Death of Yazdgerd: a slow film illustrates how the common people are caught between two repressive forces

Bahram Beyzai, “Death of Yazdgerd / Mard Yazdgerd” (1982)

Running close to 2 hours with a small cast, a heavy emphasis on dialogue to push its plot and message, and a very minimal and claustrophobic setting, this film betrays its origins as a stage play. Beyzai not only directed this film, he wrote the screenplay and produced it as well. Perhaps as a result, too much of the stage play and the style of acting it requires appear in the film to the extent that the action gets stuck going round and round in a groove while the actors flail about, banging on one story or another over and over and working themselves and each other into near-frenzy. The film drags very slowly and viewers unfamiliar with pre-Islamic Persian history and culture will find it very boring.

The film is based on the actual death of the last Sassanian shah, Yazdgerd III, in 651 CE while fleeing Arab forces invading the Persian empire: tradition has it that he was killed by a miller who was after his purse. In the film, the King is already dead and the Miller (Mehdi Hashemi), his Wife (Susan Taslimi) and their Daughter (Yasaman Arami) are on trial for his murder. The judges who have the power of life and death over them are a Priest (Mahmoud Behrouzian), a General (Amin Tarokh) and a Commander (Karim Akbar Mobarakeh), all of whom are very inclined to execute the impoverished family on the spot if they say anything that turns out to be a trigger word. Desperate to save their necks from an improvised garrotte, the three family members offer various exculpatory versions of how the King died in the hope they will be pardoned: initially the family mistakes the king for a bandit having robbed the King of his wealth and finery; in another version, the King has seduced the Daughter; in yet another version, the King has killed the Miller and exchanged clothing; in still another alternative story, the King is keen on the Wife instead and suggests eloping with her. In the meantime, while the family construct ever more elaborate and contradictory stories on how the King died, Arab forces are steadily wiping out the shrinking Sassanian armies and are encroaching upon the Miller’s hut where the trial is taking place.

The actors – in particular Hashemi and Taslimi – put in excellent and intense performances, even though they can be very theatrical and not a little tiresome in parts. One must suspend disbelief and take for granted that a poor farming family far out from the Sassanian capital of Ctesiphon has intimate knowledge of the King’s palace and its architectural arrangements. As the story constantly shifts, and the responsibility for the King’s death bounces from one person to the next (even onto the King himself), the viewer will marvel at the extent the Miller and his family are prepared to lie, or feel guilty as the lies pile up, one on top of the other. At some point in the film, the Daughter appears to be possessed by the spirit of the King himself and starts saying things only the King and his most intimate companions would know. Something of the rigidly hierarchical society and the belief in the near-divine status of the King – to the extent that even the Priest and the old General have never seen the King’s bare face – is revealed.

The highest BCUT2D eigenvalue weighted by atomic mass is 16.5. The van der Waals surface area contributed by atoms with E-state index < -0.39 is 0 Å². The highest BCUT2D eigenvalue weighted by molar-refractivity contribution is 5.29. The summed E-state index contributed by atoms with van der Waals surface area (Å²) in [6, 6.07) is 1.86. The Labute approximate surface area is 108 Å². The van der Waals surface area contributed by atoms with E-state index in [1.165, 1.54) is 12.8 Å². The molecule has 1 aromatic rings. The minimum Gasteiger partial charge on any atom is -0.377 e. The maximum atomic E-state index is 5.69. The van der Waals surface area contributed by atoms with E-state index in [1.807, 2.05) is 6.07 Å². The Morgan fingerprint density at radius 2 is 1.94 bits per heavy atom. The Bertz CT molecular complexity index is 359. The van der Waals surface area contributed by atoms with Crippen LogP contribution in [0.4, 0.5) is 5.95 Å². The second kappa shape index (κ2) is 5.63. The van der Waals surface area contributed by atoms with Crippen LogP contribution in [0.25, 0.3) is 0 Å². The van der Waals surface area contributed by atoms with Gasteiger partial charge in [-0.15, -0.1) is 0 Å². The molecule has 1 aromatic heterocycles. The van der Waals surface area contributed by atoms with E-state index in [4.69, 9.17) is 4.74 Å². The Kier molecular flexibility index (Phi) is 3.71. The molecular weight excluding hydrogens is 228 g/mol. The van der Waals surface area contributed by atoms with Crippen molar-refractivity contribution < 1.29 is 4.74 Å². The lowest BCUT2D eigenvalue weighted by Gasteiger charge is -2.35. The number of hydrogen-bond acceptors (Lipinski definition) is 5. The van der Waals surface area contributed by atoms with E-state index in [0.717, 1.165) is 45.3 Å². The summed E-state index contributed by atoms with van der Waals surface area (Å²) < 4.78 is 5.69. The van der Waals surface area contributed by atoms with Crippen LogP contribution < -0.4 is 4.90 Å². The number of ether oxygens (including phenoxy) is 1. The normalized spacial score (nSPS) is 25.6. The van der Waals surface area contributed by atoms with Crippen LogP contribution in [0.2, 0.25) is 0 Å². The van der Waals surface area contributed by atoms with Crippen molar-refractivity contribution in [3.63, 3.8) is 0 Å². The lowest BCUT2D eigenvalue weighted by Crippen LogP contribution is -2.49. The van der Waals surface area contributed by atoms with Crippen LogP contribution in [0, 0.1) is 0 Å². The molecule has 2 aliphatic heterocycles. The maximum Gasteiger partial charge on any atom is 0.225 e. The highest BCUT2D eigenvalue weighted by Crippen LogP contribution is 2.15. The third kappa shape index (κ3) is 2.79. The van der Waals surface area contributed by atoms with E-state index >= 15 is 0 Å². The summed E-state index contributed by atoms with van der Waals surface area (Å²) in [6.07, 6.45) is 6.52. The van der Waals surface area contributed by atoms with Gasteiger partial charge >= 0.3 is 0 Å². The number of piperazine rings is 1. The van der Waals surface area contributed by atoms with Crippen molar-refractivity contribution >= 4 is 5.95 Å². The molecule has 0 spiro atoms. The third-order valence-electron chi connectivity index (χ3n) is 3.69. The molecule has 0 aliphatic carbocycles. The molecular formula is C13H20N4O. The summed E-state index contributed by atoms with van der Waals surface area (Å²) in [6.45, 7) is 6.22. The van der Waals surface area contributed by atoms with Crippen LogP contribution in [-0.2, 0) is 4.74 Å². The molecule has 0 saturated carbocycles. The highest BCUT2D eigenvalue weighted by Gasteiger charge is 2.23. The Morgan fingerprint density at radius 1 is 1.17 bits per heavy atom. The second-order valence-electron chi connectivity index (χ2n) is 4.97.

Through this film, Beyzai comments on the stagnant, corrupt and hierarchical society presided over by the Pahlavi shahs (their power underpinned by British and American support) from 1925 to 1979, and how that society was soon replaced by an equally repressive society supposedly based on Islamic principles. The King himself is revealed as a presumptuous autocrat who treats his subjects badly and whose lifestyle is far removed from the vast majority of Persians who toil endlessly to pay the heavy taxes that support the King’s lavish court. At the same time, the Arab forces that will soon defeat and make history out of the Sassanians are portrayed as dark savages carrying black flags, in contrast to the Sassanians’ white flags.

The Islamic government that replaced the Pahlavis quickly saw the historical parallel the film makes with the 1979 Iranian Revolution and what the film insinuates about the theocratic arrangements, and banned the film from being shown in cinemas. As the trial reaches its climax and the judges prepare to make their verdict, viewers who have stuck thick and thin with the meandering plot will be surprised by the fairy-tale nature of the outcome, which turns out not to amount to much when (to paraphrase a cliched utterance by one of the characters) history will be written by the victors.

css.php